Last year, ASEAN Leaders issued a Joint Statement on Promoting Women, Peace and Security.

 

This shared commitment recognized the importance of women’s leadership and participation to build peaceful and inclusive societies, as reflected in the 2030 Agenda.

 

This is a personal priority and I commit the UN to working hand-in-hand with ASEAN to strengthen women’s leadership for peace and security. 

 

Over the last 50 years, ASEAN has gained a wealth of rich experiences in prevention, peace-making and peace-building from which the international community can take a lot of profit.

 

I am also encouraged that the ASEAN Institute for Peace and Reconciliation is emerging as a regional platform on conflict prevention – and welcome recent joint human rights initiatives on business, environment and media freedom.

 

I recognize ASEAN’s efforts to address the humanitarian and human rights crisis in Myanmar’s Rakhine State – and to encourage and support creating the conditions necessary for the safe, voluntary and dignified return of the refugees. 

 

This requires a massive investment – not only in reconstruction and development, but also in reconciliation and respect for people’s rights. 

 

It will be important to guarantee the full implementation of the recommendations in the report by the Advisory Commission on Rakhine State, which was led by the late Kofi Annan.

 

Excellencies,

 

Once again thank you for your focus on the 2030 Agenda for Sustainable Development — our common agenda for people, planet, prosperity, peace and partnership.

 

I am here as your partner and your friend.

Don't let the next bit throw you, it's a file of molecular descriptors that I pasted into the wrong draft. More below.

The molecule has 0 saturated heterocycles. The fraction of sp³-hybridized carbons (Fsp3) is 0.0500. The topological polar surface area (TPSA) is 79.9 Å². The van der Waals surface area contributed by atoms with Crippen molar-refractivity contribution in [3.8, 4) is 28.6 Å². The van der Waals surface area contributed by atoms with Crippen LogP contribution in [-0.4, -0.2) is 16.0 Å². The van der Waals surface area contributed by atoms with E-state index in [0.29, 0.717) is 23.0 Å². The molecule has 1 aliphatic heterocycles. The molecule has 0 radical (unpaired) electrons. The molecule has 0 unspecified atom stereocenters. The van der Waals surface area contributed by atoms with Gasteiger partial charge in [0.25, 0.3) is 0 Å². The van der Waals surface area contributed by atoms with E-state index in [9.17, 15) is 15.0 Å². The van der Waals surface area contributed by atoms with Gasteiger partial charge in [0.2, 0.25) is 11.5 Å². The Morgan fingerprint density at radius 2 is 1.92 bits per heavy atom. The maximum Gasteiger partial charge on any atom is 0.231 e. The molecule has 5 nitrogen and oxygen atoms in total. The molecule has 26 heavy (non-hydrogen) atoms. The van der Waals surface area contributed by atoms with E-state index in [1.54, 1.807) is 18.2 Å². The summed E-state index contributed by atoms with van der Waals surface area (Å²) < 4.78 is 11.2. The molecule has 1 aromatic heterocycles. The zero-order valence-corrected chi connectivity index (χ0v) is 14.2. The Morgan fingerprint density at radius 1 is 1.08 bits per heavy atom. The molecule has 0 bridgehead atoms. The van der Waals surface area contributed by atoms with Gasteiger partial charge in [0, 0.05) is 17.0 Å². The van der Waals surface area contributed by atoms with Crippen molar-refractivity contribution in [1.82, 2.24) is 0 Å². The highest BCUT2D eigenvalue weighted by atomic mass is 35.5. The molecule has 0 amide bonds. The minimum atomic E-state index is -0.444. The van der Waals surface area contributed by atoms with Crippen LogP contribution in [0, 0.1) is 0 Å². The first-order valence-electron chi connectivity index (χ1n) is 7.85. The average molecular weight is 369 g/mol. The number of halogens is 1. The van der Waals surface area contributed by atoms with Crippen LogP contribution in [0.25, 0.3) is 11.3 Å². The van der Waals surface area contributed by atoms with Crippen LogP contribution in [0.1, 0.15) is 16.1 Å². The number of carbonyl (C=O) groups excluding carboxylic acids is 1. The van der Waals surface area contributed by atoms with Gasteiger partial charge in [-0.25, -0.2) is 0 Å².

You can count on my total commitment to work with you and the people of the ASEAN region to strengthen our collaboration, to transform promises into action and to ensure that no-one is left behind.

 

Thank you very much Mr. President.

 

Address by H.E. Mr. António Guterres , Secretary-General, at the 73rd Session of the UN General Assembly

Secretary-General of the United Nations

H.E. Mr. António Guterres , Secretary-General

25 September 2018

Statement Summary:

ANTÓNIO GUTERRES, Secretary-General of the United Nations, said the world is suffering from a bad case of “trust deficit disorder”, with people losing faith in political establishments amid rising polarization and populism.  Cooperation among States is more difficult, divisions within the Security Council stark, and trust in global governance fragile as twenty-first century challenges outpace twentieth century institutions and mindsets.  While living standards for millions have improved, and a third world war avoided, that cannot be taken for granted.  “Multilateralism is under fire precisely when we need it most,” he said.  While a multipolar world will not in itself guarantee peace or solve global problems, shifts in the balance of power may increase the risk of confrontation, he cautioned.  Leaders have the duty to advance the well-being of their people, but as guardians of the common good, they also have a duty to promote and support a reformed, reinvigorated and strengthened multilateral system.